Criteria for data selection

The exclusion criteria were follows: (1) patients with no confirmation by microscopy or only on autopsy; (2) no tumor found; and (3) unknown insurance status. This retrospective study initially identified 3922 uterine sarcoma patients enrolled in the SEER database from 2010 to 2015, among which 3861 patients were finally included based on the criteria mentioned above (Fig. 1).

Fig. 1
figure 1

Patient selection flowchart. SEER, Surveillance, Epidemiology, and End Result Program; ICD-O-3, International Classification of Disease for Oncology, Third Edition

Statistical analysis

Twelve pathological and clinical features that we mentioned above were applied to conduct the analyses. All of the selected patients were randomly divided into a training cohort (n = 2702) and a validation cohort (n = 1159) at a ratio of 7:3 for nomogram construction. Continuous variables are presented as medians with interquartile ranges, while categorical variables are presented as numbers with percentages. The distributions of the characteristics between the training and validation cohort sets were compared using the χ2 test. Variables with statistical significance in the univariate analysis were entered into multivariate regression analysis. Cox regression was developed to assess the effects of correlation factors (p = 0.1). Then, we established a nomogram that predicted the 1-,3-, and 5-year CSS of US. The differentiation ability of the nomogram was evaluated using the C-index and the area under the time-dependent receiver operating characteristic (ROC) curve. A C-index value of 0.5 indicated no predictive power, and a C-index of 1.0 indicated complete differentiation. We compared the accuracy and comprehensiveness of our nomogram with the AJCC stage by using net reclassification improvement (NRI) and integrated discrimination improvement (IDI) [14]. The consistency of the survival probabilities predicted by the nomogram with the actual situation was assessed by calibration curves, and the clinical validity of the nomogram was tested via DCA [15].

All statistical analyses and graphics were performed with R software (version 3.6.0; and SPSS software (version 24.0, SPSS, Chicago, IL, USA), with P < 0.05 considered to indicate statistical significance.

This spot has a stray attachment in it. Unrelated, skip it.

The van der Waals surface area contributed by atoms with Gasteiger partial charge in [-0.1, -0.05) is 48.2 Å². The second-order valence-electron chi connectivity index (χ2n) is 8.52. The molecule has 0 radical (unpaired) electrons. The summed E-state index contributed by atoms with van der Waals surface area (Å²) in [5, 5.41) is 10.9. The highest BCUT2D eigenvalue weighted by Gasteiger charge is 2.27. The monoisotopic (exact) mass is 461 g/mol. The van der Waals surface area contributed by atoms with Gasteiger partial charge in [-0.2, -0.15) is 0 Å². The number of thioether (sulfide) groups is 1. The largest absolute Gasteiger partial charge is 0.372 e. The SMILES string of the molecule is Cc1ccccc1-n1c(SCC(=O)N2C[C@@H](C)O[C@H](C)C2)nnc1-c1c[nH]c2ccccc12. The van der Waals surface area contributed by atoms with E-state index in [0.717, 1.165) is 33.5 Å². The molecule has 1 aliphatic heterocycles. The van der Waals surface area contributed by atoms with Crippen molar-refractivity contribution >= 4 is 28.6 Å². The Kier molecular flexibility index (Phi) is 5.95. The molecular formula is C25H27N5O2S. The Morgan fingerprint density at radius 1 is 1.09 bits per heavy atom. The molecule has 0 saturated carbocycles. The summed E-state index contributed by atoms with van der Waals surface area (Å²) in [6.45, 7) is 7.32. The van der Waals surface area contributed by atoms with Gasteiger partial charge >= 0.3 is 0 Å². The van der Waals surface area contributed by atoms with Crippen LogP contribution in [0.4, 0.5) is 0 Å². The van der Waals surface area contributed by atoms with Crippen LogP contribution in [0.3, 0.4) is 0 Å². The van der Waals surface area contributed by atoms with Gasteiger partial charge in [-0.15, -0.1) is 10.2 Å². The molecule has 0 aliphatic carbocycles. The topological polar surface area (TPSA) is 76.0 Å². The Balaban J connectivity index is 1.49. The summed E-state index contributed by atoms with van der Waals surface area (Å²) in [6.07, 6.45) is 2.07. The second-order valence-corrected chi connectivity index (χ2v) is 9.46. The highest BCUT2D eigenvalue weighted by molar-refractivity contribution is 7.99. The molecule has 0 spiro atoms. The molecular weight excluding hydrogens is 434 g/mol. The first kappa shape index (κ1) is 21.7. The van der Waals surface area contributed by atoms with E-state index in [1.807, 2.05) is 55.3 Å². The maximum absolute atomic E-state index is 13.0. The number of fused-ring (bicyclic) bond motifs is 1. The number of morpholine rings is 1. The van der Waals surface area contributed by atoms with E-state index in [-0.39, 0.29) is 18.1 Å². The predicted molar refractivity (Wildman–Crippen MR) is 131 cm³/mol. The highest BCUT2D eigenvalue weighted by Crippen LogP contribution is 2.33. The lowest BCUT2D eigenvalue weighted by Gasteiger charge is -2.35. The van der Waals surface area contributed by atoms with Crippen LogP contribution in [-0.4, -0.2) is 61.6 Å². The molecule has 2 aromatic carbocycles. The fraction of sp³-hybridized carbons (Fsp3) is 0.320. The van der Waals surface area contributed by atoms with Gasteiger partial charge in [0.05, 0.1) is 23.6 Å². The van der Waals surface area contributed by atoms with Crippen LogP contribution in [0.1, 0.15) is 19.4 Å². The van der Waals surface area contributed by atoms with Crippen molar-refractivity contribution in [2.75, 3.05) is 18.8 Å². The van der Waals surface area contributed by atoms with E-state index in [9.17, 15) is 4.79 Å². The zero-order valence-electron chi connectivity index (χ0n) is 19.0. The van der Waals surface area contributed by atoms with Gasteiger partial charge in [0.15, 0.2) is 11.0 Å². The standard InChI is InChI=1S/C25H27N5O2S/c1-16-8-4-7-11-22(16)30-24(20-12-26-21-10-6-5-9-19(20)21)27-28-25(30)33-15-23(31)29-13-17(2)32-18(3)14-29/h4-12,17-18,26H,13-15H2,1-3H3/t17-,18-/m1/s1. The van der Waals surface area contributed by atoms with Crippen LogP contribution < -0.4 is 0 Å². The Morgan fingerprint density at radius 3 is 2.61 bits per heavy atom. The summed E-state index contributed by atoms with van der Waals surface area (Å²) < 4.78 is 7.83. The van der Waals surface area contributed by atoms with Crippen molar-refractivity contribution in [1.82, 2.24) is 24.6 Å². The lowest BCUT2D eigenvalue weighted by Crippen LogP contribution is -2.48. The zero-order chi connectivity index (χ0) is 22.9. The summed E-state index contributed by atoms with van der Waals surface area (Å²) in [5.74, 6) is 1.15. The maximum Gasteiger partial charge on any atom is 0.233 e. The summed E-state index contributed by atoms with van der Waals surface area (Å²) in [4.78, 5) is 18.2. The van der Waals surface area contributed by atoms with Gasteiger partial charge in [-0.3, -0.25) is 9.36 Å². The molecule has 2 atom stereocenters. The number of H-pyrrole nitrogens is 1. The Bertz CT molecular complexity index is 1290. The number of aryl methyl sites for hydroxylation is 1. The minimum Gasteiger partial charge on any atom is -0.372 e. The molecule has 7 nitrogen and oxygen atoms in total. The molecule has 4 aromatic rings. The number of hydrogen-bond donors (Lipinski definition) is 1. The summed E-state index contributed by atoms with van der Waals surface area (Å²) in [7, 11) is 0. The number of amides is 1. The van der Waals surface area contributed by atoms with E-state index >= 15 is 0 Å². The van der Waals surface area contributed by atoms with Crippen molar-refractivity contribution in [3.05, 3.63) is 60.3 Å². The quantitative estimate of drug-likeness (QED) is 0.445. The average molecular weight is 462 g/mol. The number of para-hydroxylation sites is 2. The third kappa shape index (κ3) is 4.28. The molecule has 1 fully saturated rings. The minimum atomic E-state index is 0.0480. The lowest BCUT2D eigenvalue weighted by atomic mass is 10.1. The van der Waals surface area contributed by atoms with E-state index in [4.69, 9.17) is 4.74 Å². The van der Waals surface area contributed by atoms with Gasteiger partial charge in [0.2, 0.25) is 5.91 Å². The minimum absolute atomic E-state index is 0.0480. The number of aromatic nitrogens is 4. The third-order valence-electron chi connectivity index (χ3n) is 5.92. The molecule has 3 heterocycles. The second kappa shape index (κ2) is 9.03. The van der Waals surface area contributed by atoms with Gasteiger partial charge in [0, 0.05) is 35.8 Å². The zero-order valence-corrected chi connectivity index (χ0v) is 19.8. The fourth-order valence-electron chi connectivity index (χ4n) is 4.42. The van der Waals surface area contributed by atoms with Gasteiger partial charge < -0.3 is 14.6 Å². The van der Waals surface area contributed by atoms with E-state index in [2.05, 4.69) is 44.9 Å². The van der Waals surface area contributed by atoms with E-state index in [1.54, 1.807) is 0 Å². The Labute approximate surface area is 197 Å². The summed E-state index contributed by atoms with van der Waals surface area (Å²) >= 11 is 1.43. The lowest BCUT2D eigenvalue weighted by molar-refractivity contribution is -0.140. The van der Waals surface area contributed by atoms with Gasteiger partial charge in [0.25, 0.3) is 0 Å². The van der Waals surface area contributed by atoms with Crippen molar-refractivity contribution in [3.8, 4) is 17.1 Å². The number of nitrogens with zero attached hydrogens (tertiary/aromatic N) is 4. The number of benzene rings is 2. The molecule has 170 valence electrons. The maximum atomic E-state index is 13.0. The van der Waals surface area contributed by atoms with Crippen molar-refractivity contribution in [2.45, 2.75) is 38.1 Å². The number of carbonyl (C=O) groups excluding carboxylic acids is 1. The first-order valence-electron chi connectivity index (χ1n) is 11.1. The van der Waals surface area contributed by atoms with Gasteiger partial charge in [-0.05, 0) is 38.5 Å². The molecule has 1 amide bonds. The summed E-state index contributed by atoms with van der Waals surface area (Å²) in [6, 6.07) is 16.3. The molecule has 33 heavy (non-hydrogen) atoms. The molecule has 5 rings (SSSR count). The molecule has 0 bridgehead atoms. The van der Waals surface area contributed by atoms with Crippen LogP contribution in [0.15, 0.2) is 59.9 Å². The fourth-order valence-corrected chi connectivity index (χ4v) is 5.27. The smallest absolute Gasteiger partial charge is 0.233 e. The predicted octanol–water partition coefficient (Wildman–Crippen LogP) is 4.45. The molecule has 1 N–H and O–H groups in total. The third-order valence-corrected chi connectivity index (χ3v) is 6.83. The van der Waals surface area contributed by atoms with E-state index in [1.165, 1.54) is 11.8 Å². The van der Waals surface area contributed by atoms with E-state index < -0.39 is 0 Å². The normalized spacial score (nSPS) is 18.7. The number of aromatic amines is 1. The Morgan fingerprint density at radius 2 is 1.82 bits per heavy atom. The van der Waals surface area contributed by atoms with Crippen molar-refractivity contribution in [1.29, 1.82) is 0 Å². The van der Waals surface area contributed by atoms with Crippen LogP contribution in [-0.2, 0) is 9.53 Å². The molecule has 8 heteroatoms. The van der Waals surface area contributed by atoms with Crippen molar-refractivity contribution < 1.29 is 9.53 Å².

Patient characteristics

A total of 3861 US patients extracted from the SEER database were randomly divided into a training cohort (n = 2702) and a validation cohort (n = 1159) at a ratio of 7:3. The median age at diagnosis in the training and validation cohorts was 62 years (interquartile range, 53–69 years) and 60 years (interquartile range, 51–69 years), respectively. The majority of the patients were white (69.2 and 71.2%), married (47.6 and 48.3%), and insured (95.4 and 96.3%). Most of the tumors were of pathological grade III or IV and larger than 50 mm in both cohorts. Nearly half of the patients were histologically diagnosed with carcinosarcoma. The distribution of different SEER stages was very similar between the groups, with a slightly higher rate in the localized group (37.4 and 42.5%). Nearly half of the patients were in AJCC stage I (41.0 and 45.1%) and less than one tenth were in AJCC stage II (9.7 and 8.1%). Most of the patients received surgery (90.8 and 92.4%), with a few receiving radiotherapy and over half receiving chemotherapy in both cohorts.

A summary of these clinical characteristics is given in Table 1.

Table 1 Patient characteristics in the study

Variable screening and multivariate cox regression analysis results